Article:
The desiccant is only used to maintain dryness.  To dry the filament I use the heated bed.

     

    It's all a bit of a process but necessary for PVA and Nylon.

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    Posted · Bad PVA or user error?

    Can you recommend a humidity sensor? I'm going to try the above suggestions. In regard to the actual printing of the PVA. the standard settings should be fine? There are no major adjustments that need to be made?

    Thanks

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    Posted · Bad PVA or user error?

    I would recommend the use of a dry box. There is a good one from Polymaker I'm sure you can easily find from any 3D printing store.

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    Posted · Bad PVA or user error?

    I got something similar to this.  It seems to work fine.

     

    https://www.ebay.com/itm/203963346074

     

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    Posted · Bad PVA or user error?

    Your attached images look just like the issue we had with too much moisture in our PVA. I put it in an oven over the weekend at 55°C and then store it in a sealed bag with desiccant. No more problems now. Hope this helps.

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    Posted · Bad PVA or user error?

    Desiccant is great but use a LOT.  A fist sized amount.  And if it's not fresh out of the original packaging, you need to recharge it.  I used to recharge my desiccant by microwaving it - steam would come out and it would change back to the original color but using the humidity monitor I realized I was only getting the dessicant down to 30% humidity.  Now I strive for 10 to 20%.  Typically around 15%.  Not sure if that's enough but it's better than 30% as that was definitely not enough.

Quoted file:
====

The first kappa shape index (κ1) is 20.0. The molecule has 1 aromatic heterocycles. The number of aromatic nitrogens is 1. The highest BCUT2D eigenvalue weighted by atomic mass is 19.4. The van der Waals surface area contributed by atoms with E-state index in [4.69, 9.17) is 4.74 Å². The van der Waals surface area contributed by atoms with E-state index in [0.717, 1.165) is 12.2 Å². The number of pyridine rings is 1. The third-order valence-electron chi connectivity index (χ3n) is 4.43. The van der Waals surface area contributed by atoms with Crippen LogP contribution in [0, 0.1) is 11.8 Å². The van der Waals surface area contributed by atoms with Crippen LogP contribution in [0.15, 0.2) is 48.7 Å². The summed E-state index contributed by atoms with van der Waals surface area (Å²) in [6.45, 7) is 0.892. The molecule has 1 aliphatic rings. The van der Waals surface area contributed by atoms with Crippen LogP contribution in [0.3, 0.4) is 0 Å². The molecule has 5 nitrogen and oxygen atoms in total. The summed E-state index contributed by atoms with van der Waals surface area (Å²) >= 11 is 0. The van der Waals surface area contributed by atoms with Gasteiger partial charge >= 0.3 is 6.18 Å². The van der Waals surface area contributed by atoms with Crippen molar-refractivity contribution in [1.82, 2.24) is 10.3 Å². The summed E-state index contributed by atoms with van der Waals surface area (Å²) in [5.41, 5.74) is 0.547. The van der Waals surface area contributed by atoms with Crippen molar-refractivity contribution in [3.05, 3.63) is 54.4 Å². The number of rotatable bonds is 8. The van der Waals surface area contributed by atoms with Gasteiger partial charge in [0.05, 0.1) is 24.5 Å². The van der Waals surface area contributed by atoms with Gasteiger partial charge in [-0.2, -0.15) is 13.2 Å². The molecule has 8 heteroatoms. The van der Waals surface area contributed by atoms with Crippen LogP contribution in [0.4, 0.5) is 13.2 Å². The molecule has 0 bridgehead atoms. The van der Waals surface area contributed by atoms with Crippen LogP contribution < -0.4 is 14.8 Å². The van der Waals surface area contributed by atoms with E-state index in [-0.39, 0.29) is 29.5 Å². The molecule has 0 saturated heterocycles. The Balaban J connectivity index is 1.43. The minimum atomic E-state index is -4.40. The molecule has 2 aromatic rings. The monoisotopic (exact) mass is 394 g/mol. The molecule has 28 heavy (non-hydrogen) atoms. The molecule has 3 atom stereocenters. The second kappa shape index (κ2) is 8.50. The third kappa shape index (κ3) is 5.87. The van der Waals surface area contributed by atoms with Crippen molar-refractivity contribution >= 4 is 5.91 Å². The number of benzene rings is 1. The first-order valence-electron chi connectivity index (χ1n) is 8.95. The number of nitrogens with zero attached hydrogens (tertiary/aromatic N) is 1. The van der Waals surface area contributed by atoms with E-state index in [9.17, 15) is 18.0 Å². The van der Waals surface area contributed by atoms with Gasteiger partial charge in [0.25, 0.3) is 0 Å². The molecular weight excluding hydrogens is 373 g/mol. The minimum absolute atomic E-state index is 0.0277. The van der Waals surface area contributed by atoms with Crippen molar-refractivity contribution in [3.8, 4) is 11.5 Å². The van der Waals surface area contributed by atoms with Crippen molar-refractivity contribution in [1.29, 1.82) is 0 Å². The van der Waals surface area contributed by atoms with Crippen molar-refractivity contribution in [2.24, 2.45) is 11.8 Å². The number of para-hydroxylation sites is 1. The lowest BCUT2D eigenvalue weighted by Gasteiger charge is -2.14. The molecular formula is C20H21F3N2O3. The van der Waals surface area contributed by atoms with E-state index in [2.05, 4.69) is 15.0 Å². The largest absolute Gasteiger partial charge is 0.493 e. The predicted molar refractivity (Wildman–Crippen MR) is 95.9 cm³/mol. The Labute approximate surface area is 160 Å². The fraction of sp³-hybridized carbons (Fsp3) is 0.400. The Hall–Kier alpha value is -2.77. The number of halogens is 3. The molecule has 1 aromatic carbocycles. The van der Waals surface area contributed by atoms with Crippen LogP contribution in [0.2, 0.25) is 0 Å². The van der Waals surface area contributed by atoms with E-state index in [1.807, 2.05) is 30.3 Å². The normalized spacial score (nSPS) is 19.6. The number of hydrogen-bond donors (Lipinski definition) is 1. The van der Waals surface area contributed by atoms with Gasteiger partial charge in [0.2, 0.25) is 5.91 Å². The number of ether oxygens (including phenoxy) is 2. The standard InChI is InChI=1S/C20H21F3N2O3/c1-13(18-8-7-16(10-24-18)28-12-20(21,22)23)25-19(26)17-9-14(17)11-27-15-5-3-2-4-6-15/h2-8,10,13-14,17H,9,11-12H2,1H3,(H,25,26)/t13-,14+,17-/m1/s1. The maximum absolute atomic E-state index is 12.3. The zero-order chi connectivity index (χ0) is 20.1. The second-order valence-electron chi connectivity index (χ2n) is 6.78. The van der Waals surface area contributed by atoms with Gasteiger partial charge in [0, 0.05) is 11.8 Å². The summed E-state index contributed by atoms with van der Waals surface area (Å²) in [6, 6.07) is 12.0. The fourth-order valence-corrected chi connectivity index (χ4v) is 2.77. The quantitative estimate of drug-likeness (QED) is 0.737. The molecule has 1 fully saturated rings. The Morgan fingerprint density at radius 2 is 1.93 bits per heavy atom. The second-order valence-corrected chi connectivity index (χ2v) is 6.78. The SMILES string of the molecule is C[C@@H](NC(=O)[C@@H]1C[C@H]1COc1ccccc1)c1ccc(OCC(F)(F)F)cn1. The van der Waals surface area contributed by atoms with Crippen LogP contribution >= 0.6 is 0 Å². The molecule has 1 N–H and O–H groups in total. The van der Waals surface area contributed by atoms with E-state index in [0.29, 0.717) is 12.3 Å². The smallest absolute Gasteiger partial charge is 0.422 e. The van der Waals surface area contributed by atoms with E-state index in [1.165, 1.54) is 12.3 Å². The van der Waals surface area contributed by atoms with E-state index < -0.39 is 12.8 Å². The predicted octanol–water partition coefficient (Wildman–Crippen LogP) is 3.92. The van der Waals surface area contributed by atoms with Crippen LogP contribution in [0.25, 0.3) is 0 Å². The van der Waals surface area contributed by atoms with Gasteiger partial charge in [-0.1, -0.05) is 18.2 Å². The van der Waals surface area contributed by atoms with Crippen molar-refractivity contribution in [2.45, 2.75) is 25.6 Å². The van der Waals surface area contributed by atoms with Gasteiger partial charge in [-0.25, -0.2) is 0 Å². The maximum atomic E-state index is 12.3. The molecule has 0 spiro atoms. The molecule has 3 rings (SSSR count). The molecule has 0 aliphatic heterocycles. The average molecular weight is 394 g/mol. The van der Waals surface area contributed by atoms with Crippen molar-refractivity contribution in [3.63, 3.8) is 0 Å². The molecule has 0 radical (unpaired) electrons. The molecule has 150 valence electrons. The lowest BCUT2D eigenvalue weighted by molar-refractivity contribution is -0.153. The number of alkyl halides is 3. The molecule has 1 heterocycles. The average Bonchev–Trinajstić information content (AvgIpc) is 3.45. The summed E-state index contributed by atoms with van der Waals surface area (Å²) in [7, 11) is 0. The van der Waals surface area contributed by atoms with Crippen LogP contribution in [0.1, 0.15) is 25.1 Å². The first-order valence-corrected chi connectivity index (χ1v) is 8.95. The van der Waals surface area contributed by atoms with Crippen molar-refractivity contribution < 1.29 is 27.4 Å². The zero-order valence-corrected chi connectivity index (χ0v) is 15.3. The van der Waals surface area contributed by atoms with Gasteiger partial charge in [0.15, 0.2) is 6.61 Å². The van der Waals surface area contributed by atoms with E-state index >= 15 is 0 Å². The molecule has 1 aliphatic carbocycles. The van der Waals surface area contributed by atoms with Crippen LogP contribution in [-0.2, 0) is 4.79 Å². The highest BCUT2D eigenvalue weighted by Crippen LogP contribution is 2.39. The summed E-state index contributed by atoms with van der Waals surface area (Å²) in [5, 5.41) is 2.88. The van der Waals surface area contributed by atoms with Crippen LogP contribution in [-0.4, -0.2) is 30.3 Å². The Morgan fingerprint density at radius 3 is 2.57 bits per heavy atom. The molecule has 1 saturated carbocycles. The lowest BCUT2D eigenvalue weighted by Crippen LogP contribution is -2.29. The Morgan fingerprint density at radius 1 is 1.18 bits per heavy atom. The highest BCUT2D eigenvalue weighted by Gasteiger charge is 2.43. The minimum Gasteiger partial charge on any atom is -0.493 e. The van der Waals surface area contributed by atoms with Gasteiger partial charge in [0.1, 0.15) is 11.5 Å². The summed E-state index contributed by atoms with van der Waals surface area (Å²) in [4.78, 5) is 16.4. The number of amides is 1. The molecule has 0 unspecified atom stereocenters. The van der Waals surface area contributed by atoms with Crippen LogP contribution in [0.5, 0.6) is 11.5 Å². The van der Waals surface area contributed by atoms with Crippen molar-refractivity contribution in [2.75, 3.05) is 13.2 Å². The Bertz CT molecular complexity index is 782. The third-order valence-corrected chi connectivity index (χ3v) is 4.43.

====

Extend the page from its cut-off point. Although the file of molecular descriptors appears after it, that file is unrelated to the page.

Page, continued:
Other people say 10% makes the nylon print like a dream but then the parts are stiff and brittle for a few weeks until the parts absorb a little water.

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    Posted · Bad PVA or user error?

    I use the filament drybox of Sunlu and keep the pva at a 45°C to 50°C and print right out of the drybox, it works like charm.

    Also I put around 3 silica bags in with the spool. Before I could use the pva for like 2 to 3 prints max before it started to give issues like blocking in the nozzle and bad prints. my problems melted like snow for the Sunlu, just heat up the drybox 2 to 3 hours before the print and keep it warm for the duration of the print. 

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    Posted · Bad PVA or user error?

    My personal experience is that the zig-zag support structure simply does not work well with PVA. Does anybody get good result with this combination? If the nozzle moves across the structure without printing it destroys everything.